Mirza said, “I have been asked who is next a lot, a lot.” Unfortunately, I always find this answer empty.
It’s about structures, she agrees, and all Indian players, men and women, who have risen high in the game agree they did so “in spite of the system, not because of it.”
For Mirza, “We’re a cricket nation, but we’re not really a sports nation.” But she intends to continue to contribute to the tennis effort: through her eponymous academy in Dubai and Hyderabad.
But she’s not done playing it yet, even if her grand slam days are over, and on Friday, when she took to the microphone after her last final in Melbourne, she choked but pressed on, returning to face Williams.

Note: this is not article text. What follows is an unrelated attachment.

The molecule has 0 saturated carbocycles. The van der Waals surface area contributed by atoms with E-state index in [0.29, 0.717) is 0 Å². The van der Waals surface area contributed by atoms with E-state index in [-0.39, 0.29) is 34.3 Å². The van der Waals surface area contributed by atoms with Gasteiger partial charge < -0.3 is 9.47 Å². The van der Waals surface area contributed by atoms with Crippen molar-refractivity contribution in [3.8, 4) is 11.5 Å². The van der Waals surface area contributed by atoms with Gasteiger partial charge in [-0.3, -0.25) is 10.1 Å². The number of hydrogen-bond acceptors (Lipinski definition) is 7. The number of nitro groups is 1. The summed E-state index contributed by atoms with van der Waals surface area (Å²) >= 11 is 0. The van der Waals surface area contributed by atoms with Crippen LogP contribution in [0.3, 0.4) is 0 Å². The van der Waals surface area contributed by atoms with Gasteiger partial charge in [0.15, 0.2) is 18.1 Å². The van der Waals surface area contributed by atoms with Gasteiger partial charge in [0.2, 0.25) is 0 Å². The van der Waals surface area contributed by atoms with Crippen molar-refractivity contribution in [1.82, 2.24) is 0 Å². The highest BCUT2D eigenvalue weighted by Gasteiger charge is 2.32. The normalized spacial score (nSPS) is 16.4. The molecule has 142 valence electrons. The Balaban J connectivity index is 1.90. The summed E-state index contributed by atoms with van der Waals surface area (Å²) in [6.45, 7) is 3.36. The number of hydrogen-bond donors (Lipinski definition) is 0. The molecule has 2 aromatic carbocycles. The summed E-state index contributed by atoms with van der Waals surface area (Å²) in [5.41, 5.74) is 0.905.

“That was scary enough 18 years ago,” she said. “And it was a privilege to come back here again and again.”
She didn’t come out a hero, but she was a hero on her own terms.
“I think if I had to pick one trait of Sanya, it was that she was fearless,” said Hegde. “She was born this way. At every stage there were hurdles: from the clothes she wears, to the way she plays, to the way she looks, to what she says. There was always this tendency to try to make her like everyone else, like other women.
“It wasn’t the India of today. It came far ahead of its time, and it came at a time when it wasn’t appropriate to be you. You had to conform. But she told everyone it was okay: sit as you like, wear what you like, do what you like, do anything “.
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